Thursday, June 16, 2016

Worn Part 1

I have so much to write.  So many things to share.  I have been hesitant to write the truth about some of the difficulties we have encountered as I don't want to scare people from adopting an older child. I don't want our friends and family to judge Ariya nor our decision to adopt her.  I decided that I will tell our story and be honest about the good as well as the bad.
Shortly after court Thad had to fly home so he could care for our other kids.  When my mom and I went to officially take Ariya out of the orphanage a large part of the staff was all there to see her off.  I could hear her coming down the stairs and I couldn't wait to see her reaction.  You know, where she runs from the worker's hands and into my arms.  Where she exudes love and gratitude and where all the staff see how much she loves her new mom.  WRONG!  Ha!  She came down those stairs, took one look and me and stopped in her tracks, shook her head "no" and turned around to go back upstairs!  The staff didn't quite know what to do or say!  Luckily my mom had brought a small doll that I was able to use as bribery!  We said our goodbyes to the staff and were on our way back to the apartment.  The night went well with her and we had a decent sleep and the next morning we had to leave early for the 4 hr. express train to Kiev.  This is where things started to get hard for me.
We got ourselves settled on the train easily enough but after a short time Ariya started becoming a challenge.  She can swear (in Russian) better than a sailor.  Her favorite choices are translated to "F off" and "bi*ch"  She also has flipping the bird mastered.  Our train ride was about 3 hours of her shouting those words, hitting and kicking, and just general naughtyness.  I was very embarrassed.  That was a feeling I would become very familiar with.  The next couple of days I admit were hard.  Hard for me, hard for her.  I have read all sorts of blogs and books about behavior issues that can accompany adoption.  I was prepared and ready to handle anything.  I was wrong.  I had adopted
an uncaged wild animal.  At least that's what it felt like.  In the apartment she was wild.  She would bang on the walls, jump on the bed, throw things.  She would hit, slap, kick, bite and spit. I couldn't get her to settle at night so I would sit on the edge of the bed so she would stay there and she would kick me and bite so hard we broke the skin.  I truly wanted to run and get away from her.  I wanted to bring her back to the orphanage.  I was scared.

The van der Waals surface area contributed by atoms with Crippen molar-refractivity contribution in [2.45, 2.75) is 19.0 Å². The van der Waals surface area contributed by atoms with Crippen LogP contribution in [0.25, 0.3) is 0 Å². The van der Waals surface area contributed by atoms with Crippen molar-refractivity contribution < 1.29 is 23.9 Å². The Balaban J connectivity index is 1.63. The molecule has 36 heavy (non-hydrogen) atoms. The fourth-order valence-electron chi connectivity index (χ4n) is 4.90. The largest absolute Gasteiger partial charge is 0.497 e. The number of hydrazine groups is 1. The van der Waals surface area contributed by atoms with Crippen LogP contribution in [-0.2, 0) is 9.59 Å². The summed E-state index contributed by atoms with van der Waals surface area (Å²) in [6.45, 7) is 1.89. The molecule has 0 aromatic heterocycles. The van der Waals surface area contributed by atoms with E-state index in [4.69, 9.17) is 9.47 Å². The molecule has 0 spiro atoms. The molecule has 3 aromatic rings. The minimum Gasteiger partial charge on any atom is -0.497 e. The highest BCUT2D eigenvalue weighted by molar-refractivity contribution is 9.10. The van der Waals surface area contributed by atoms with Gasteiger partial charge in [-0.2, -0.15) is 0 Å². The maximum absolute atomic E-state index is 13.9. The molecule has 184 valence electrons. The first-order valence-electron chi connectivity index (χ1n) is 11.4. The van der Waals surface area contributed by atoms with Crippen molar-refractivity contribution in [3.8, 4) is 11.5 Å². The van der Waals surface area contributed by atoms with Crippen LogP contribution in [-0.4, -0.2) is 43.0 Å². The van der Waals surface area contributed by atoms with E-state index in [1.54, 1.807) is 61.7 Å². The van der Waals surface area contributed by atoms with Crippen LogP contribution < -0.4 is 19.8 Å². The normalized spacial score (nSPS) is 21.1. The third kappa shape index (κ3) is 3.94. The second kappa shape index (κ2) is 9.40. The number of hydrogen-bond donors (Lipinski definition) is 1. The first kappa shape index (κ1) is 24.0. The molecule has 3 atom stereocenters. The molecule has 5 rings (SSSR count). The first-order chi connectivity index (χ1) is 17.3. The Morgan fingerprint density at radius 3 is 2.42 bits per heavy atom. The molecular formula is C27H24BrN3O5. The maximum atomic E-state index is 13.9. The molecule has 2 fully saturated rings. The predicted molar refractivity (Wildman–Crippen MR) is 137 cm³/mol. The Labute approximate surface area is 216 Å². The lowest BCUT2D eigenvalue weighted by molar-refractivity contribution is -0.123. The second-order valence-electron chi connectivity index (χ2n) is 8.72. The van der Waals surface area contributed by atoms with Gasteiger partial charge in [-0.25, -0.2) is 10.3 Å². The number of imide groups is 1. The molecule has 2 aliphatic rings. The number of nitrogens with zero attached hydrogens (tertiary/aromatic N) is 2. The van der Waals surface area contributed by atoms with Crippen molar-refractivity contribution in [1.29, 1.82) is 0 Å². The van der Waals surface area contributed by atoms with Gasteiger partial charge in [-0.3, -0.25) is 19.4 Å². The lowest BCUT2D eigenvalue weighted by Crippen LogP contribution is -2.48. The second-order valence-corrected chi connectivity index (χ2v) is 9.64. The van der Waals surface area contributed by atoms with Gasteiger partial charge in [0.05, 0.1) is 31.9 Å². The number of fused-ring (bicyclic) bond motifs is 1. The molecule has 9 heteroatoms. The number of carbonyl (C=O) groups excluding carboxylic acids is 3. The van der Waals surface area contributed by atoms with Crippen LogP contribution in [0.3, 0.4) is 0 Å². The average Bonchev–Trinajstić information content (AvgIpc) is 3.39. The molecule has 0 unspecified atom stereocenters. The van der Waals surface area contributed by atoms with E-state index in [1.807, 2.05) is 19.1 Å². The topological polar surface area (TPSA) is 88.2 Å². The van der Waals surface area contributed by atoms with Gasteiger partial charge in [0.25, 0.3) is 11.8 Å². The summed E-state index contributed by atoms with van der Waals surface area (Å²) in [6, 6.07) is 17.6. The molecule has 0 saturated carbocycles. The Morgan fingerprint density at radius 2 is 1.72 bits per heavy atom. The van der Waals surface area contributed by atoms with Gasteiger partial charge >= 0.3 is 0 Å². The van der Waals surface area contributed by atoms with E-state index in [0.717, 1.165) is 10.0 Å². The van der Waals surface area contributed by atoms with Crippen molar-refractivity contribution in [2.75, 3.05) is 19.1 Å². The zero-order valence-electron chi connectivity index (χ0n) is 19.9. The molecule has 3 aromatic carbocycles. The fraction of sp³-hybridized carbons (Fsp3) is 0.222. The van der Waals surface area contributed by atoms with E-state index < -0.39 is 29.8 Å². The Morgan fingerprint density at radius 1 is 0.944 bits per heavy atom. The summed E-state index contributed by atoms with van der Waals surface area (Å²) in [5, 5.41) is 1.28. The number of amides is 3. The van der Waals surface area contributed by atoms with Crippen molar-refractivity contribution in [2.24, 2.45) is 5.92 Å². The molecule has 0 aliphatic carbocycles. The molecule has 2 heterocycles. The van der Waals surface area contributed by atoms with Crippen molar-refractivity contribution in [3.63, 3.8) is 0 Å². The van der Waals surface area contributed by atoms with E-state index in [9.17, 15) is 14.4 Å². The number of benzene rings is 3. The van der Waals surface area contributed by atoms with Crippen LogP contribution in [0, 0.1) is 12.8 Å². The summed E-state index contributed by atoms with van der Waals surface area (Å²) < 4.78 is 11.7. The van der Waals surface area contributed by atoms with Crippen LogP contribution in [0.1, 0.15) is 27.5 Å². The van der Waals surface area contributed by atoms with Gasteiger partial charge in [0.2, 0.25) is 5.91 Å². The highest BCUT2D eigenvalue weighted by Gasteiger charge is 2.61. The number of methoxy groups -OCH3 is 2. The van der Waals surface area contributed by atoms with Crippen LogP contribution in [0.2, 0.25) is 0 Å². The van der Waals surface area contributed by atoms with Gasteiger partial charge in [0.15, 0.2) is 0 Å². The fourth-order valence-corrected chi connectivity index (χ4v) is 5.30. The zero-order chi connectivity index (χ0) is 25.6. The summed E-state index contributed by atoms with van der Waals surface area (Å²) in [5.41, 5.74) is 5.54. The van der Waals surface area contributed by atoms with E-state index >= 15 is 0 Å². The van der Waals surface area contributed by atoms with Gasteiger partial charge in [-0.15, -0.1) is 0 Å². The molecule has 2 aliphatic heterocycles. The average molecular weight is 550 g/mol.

When we left the apartment and went walking she was a little better - at least toward me.  She let me hold her hand so she wouldn't run off and she would walk fairly nicely.  However she continued to spit and passersby or cars, she would kick at people walking by, she would reach out and try to swipe at them, all the while flipping the bird and cursing.  Loudly.
One good thing is that when we went out to eat she would be good.  She sat quietly and ate anything I ordered her.
We fell into a routine of being out as much as we could.  She would ask to walk and so that's what we would do.   She started being a little easier to handle.  Days were decent, nights were a little harder but we started to figure each other out.  Our last day in Kiev was another very bad day.  She had reached her limits and she couldn't keep it in anymore.  She cried and cried.  She refused to walk while out.  She crawled around the ground barking like a dog,  We survived our Embassy visits and Dr. visits but barely.  Close crowded areas don't make for an easy environment to contain her in.  I dreaded taking her home.  I like my routines.  I like respectful children.  I like order and I like my sleep.   When Ariya would see other children in Ukraine she would not be kind.  She would spit at them, try and push them, be a bit of a bully.  I was afraid of how she would treat Sienna and Ember.